In a recent study, SmartAsset ranked Ann Arbor the fourth most exercise-friendly city in the United States.
The criteria consisted of the percentage of residents who walk or bike, the concentration of fitness studios and professionals, the concentration of fast food restaurants and the average hourly wage of personal trainers.
With 105 fitness-related businesses per 10,000 establishments, community members The Daily spoke to agree that Ann Arbor is fitness-friendly. University of Michigan students walk or bike on campus to get to and from their classes, and campus workout centers offer has fitness classes.
Businesses that offer workout classes range from yoga to cycling to dance classes. LSA junior Tori Guevara is a yoga teacher training at aUM Yoga. She said she has also spent a lot of time at other workout studios such as Tiny Buddha, MVMNT Fit and SoulCycle.
“It’s a big way to keep all parts of health in check and I’ve been lucky enough to find sources for that,” Guevara said. “It’s not only a distraction from stress, but it also helps to alleviate stress. There’s also a welcoming community in my fitness classes that makes coming something I genuinely look forward to and I get a workout out of it.”
In addition to these studios, students also choose to work out at home. Business sophomore Katherine Yang said she stays active by going to the gym and doing Pilates at home. She also takes lessons at Polarity in Ann Arbor to learn pole dancing.
“I think it’s important to stay active because we’re just sitting all the time in class,” Yang said. “It’s probably not good for our muscles or posture. I always stretch. Ann Arbor is a town full of younger people who are looking to get active. There’s sidewalks, trails and many new, trendy exercise establishments.”
Students also have the option to attend yoga, cycling and body strength classes held at University recreation centers. Buying a Group-X pass allows students to have unlimited access to every fitness class on campus.
LSA sophomore Scotti Peterson is an active member of Changing Health, Attitudes + Actions to Recreate Girls (CHAARG), a women’s health and wellness organization.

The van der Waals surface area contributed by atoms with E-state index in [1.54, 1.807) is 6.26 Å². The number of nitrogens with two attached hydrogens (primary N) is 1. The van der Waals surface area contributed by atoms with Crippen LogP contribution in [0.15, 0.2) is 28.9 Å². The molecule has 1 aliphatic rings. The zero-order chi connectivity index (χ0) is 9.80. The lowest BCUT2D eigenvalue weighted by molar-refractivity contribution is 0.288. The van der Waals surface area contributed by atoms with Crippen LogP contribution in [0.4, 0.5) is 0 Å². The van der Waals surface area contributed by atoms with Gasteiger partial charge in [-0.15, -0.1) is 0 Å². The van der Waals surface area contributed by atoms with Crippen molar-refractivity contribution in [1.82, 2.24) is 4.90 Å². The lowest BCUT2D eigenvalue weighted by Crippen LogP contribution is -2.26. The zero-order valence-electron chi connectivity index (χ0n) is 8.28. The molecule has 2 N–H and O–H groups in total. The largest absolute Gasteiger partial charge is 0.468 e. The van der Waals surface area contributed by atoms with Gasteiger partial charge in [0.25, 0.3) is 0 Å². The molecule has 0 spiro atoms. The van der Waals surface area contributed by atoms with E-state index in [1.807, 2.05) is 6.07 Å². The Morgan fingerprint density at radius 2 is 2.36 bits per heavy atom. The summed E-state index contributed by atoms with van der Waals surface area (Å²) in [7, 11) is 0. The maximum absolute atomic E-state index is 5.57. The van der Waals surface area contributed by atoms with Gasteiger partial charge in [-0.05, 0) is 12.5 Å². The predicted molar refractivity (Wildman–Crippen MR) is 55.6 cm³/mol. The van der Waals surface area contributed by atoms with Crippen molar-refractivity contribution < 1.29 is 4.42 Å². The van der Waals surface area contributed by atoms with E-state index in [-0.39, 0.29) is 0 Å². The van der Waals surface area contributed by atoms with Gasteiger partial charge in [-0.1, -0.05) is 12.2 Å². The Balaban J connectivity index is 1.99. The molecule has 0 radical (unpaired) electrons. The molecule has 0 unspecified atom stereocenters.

Peterson wrote in a message to The Daily that CHAARG allows her to try a different workout every week.
“I’ve gotten to try almost every studio in Ann Arbor,” Peterson said. “I go to the IM Building by myself sometimes, but I really like that Ann Arbor has such a big workout studio scene. It makes it really easy to find the workout I love the most, which typically is barre or yoga.”
University students are not the only people taking advantage of the fitness-friendly nature of Ann Arbor. SoulCycle opened its doors about two weeks ago, and has quickly become an advocate for staying active in the Ann Arbor community.
SoulCycle instructor Jamie Falco wrote in an email to The Daily that after two weeks here, she can see that Ann Arbor is committed to health and wellness. She said exercise is important because it keeps her emotionally and physically healthy, and said it is SoulCycle’s goal to make exercise a big part of their riders’ lives.
“We stress the importance of correct form, safety, and riding with resistance, but we do it in a way that never feels technical or competitive,” Falco wrote. “Yes, we are getting an incredibly effective cardio workout, but it never feels like a chore … I don’t believe exercising has to exclusively be in a gym or a studio. There are so many ways to move your body.”
The article has been updated so the last quote is attributed to SoulCycle instructor Jamie Falco. Previously, the quote was wrongly attributed to Kimberly Gibbs, director of PR and communications at SoulCycle.
Reporter Brayden Hirsch can be reached at firstname.lastname@example.org.